Pickens will probably be used as the X receiver, lining up on the ball to the weak side of the formation. This will allow him to operate away from coverage strengths, where he should draw a decent amount of man-to-man.
Pickens should also become Pittsburgh’s top deep-ball threat. This is a role they tried to carve out for Chase Claypool last season. But Claypool, despite his 6’4 frame and excellent leaping ability, is largely a cradle-catcher, meaning he catches the ball against his body a lot, which is not conducive to winning contested throws. Pickens, conversely, uses his hands extremely well. He goes up and snatches the football, taking advantage of his long arms to create a huge catch radius. Combined with his speed and long stride, he should quickly become the best vertical threat on the roster.
This means Claypool, when the Steelers go 11 personnel with Pickens in the game, could be slotted more as the Z receiver. The Z generally plays off the ball to the tight end side, and, because he can move about the formation, is asked to do a variety of things. Last season, Claypool was largely reduced to “Go” routes and receiver screens. At the Z, he’ll be asked to run digs, crossing routes, comebacks, corners, and the Mesh and Dagger concepts the Steelers employ. Claypool has expressed a desire to run a more advanced route tree. With Pickens in the fold, it seems he’ll get his wish.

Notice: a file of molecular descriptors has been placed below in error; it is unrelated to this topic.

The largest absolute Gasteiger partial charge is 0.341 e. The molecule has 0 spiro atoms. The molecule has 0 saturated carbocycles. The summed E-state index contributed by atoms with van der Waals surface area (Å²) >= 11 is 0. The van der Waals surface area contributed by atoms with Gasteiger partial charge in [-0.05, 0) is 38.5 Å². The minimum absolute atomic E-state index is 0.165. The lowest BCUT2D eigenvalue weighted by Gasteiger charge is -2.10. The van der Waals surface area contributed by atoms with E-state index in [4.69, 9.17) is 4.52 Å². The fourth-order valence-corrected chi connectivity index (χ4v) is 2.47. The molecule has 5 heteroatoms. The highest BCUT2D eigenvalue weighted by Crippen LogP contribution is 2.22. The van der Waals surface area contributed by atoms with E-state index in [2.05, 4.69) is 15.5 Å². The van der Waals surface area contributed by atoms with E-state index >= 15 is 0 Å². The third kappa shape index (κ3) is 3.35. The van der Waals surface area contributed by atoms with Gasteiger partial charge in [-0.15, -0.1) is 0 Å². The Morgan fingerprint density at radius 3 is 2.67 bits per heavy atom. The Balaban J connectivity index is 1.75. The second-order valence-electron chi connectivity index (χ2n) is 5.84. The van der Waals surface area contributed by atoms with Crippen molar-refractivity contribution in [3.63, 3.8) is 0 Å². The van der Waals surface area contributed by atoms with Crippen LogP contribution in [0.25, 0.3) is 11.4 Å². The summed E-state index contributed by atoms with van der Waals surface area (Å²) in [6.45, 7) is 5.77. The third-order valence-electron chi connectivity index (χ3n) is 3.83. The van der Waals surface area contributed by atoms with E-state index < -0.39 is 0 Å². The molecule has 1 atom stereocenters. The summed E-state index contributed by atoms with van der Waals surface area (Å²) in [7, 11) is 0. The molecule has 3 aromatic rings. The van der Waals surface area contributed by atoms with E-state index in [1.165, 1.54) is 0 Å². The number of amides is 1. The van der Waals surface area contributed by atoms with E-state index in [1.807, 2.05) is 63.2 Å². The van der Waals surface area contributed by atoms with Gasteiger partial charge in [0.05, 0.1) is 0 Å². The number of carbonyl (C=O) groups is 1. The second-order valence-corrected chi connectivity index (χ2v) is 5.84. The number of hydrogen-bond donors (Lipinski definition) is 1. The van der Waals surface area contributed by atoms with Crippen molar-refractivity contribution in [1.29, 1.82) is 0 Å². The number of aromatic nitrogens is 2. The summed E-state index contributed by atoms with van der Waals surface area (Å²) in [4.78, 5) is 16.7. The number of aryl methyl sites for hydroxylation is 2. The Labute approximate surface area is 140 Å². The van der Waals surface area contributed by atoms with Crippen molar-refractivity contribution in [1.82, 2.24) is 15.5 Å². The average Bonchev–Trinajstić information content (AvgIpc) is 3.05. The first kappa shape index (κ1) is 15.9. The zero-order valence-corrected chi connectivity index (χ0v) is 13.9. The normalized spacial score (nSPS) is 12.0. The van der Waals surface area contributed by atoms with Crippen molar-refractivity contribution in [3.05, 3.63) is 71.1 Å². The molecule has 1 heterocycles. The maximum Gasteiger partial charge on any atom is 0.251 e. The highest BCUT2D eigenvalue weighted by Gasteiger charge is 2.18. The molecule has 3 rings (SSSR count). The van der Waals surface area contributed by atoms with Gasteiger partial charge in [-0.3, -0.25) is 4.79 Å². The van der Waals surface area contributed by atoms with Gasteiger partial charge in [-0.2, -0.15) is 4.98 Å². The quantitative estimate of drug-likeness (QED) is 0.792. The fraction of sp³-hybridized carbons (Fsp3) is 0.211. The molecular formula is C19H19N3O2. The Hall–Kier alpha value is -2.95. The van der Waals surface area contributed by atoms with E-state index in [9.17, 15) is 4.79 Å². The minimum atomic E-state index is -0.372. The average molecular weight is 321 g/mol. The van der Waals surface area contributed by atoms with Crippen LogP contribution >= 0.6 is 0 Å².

The Steelers will have some interesting options in the slot, too. Pickens played there in college at times, and Mike Tomlin indicated he may be used in that capacity. Diontae Johnson should see slot reps, too. Johnson is an exceptional route runner with great instincts for finding open areas in coverage. He’s a quick-twitch player, which makes him ideal for navigating cluttered spaces in the middle of the field. 4th Round draft pick Calvin Austin III is a burner who should see time there as well. Austin will be the jet sweep, bubble and gadget threat Canada loves in his offense. There’s also Miller, who was primarily a slot player when he caught 140 passes with the Bears between 2018-2020. And, when the Steelers go 12 personnel, Freiermuth has shown he can be effective as a detached tight end. Canada can get creative with his formations given all of these options.
I suspect, so long as his knee is healthy and he digests the playbook, Pickens will see the field quickly. He’s too dynamic a player, and too skilled a deep threat, to sit for long. The Steelers have suddenly become exciting in the passing game, and it may not be long before “Pickett to Pickens” is the most exciting element of all.